Potential Difference

Moderators: Chem_Mod, Chem_Admin

KDang_1D
Posts: 127
Joined: Fri Aug 30, 2019 12:15 am
Been upvoted: 1 time

Potential Difference

Postby KDang_1D » Mon Oct 07, 2019 6:13 pm

Professor Lavelle mentioned that the electrons removed from the metal reach the detector by drifting towards it as the result of a "positive potential difference." What does that mean?

Justin Seok 2A
Posts: 104
Joined: Sat Aug 24, 2019 12:15 am

Re: Potential Difference

Postby Justin Seok 2A » Mon Oct 07, 2019 6:17 pm

Not 100% sure either but I think it means that even though the kinetic energy is close to zero, the electron would still sort of be drift to the detector as the detector has a positive charge and the electron is negatively charged, thus attracting it towards the detector based on charge. I could be wrong though. Don't think it will be something we need to worry about too much for now though hopefully!

Michael Nguyen 1E
Posts: 120
Joined: Sat Aug 17, 2019 12:17 am

Re: Potential Difference

Postby Michael Nguyen 1E » Mon Oct 07, 2019 6:22 pm

I think Professor Lavelle said that this "partial positive charge" only applied when the ejected electron had a kinetic energy of 0 or close to 0. Since the kinetic energy is so low, the only way the electron could reach the detector is by attraction since the electron is negatively charged and the detector is positively charged. In cases where the kinetic energy is greater than 0, the electron would hit the detector on its own.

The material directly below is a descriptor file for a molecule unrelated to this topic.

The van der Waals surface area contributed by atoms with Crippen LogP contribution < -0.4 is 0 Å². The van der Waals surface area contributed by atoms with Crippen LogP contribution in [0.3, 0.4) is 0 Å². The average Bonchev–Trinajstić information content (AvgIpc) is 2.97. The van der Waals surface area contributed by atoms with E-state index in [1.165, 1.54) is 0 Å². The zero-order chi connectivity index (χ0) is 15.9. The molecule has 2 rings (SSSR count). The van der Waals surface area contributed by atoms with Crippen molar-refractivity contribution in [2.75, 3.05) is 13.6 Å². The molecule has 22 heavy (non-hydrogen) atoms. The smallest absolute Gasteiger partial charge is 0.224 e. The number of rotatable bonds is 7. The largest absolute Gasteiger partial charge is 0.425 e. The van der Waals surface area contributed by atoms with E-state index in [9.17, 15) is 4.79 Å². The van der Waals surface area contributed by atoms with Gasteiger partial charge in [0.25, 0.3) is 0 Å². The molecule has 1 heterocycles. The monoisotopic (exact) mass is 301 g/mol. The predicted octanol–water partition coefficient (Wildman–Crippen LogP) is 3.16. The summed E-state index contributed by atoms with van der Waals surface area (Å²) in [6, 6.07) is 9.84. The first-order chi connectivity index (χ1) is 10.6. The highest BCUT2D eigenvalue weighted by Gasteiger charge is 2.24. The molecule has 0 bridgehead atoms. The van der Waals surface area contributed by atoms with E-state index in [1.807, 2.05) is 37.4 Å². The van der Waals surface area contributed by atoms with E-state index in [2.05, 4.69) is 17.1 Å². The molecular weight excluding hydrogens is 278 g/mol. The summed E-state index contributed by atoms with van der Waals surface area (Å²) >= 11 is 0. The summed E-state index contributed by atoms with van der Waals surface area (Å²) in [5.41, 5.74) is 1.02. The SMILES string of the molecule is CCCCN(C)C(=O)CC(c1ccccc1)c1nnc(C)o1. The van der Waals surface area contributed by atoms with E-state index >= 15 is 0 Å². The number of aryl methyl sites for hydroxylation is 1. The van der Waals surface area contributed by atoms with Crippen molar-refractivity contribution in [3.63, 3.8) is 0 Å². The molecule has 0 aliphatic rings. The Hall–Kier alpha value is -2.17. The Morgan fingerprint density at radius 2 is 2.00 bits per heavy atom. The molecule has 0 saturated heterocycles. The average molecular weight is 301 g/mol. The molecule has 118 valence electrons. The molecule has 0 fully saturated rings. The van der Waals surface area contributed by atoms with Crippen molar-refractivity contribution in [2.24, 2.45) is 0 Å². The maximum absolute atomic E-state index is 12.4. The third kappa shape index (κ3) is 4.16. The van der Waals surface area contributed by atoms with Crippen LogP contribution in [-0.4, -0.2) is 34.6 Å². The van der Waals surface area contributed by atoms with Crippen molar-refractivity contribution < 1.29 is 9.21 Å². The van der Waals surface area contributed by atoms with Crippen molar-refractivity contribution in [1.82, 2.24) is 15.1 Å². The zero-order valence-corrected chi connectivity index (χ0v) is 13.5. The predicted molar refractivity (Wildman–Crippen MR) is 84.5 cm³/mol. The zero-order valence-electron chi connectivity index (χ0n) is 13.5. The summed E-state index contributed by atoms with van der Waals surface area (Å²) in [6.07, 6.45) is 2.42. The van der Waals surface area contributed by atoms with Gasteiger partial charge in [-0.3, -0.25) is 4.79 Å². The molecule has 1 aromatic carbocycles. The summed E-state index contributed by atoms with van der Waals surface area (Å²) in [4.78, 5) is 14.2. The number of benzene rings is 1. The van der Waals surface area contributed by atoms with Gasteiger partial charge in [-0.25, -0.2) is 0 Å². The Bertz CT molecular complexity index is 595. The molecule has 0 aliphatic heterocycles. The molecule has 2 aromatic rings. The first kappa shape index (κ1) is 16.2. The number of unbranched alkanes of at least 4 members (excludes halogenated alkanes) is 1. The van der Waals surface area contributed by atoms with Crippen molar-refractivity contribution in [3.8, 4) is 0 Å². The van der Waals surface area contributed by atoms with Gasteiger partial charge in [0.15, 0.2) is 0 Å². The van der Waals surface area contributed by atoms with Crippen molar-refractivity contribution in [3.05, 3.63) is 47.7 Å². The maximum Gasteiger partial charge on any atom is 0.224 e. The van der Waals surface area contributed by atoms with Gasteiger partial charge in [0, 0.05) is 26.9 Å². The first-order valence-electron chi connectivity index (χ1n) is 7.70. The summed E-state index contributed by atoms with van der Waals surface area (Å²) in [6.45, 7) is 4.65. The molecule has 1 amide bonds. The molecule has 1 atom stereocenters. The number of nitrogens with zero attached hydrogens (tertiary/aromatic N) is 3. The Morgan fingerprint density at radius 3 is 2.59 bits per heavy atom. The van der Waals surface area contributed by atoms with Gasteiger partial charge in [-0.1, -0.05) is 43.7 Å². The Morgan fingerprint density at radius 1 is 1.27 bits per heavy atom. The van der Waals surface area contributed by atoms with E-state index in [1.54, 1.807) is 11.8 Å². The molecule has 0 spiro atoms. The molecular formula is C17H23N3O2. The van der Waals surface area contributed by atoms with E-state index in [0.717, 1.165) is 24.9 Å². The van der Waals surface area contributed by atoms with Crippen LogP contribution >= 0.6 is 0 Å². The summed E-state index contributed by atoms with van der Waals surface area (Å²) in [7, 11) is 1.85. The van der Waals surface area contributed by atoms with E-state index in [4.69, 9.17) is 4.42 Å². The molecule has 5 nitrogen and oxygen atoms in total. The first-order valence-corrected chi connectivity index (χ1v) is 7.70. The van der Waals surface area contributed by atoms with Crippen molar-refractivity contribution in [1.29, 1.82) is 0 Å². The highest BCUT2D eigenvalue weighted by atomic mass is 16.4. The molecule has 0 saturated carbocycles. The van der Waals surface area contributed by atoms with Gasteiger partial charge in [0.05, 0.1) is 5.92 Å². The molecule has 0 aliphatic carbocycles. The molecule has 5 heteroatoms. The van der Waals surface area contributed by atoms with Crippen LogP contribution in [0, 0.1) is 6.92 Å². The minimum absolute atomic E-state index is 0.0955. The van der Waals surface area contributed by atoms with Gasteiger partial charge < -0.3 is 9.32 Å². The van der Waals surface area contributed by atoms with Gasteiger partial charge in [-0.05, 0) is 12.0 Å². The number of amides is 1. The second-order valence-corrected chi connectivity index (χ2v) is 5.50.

DMuth_1J
Posts: 63
Joined: Thu Jul 11, 2019 12:15 am

Re: Potential Difference

Postby DMuth_1J » Tue Oct 08, 2019 11:41 am

In most circumstances, when an electron is emitted it will have extra energy as a result of the energy difference between the threshold energy and the energy of the photon. This will result in the electron being launched into the detector, which allows for the electron to be detected. It is possible, however, to have a photon match the threshold energy perfectly and therefore cause the ejected electron to just float off. If this were to occur, an arisen issue would be that it does not have enough "fly away" to hit the detector. To solve this issue so that we could still detect that emitted electron, the detector has a slightly positive charge that attracts that electron and *boom* detected.


Return to “Photoelectric Effect”

Who is online

Users browsing this forum: No registered users and 0 guests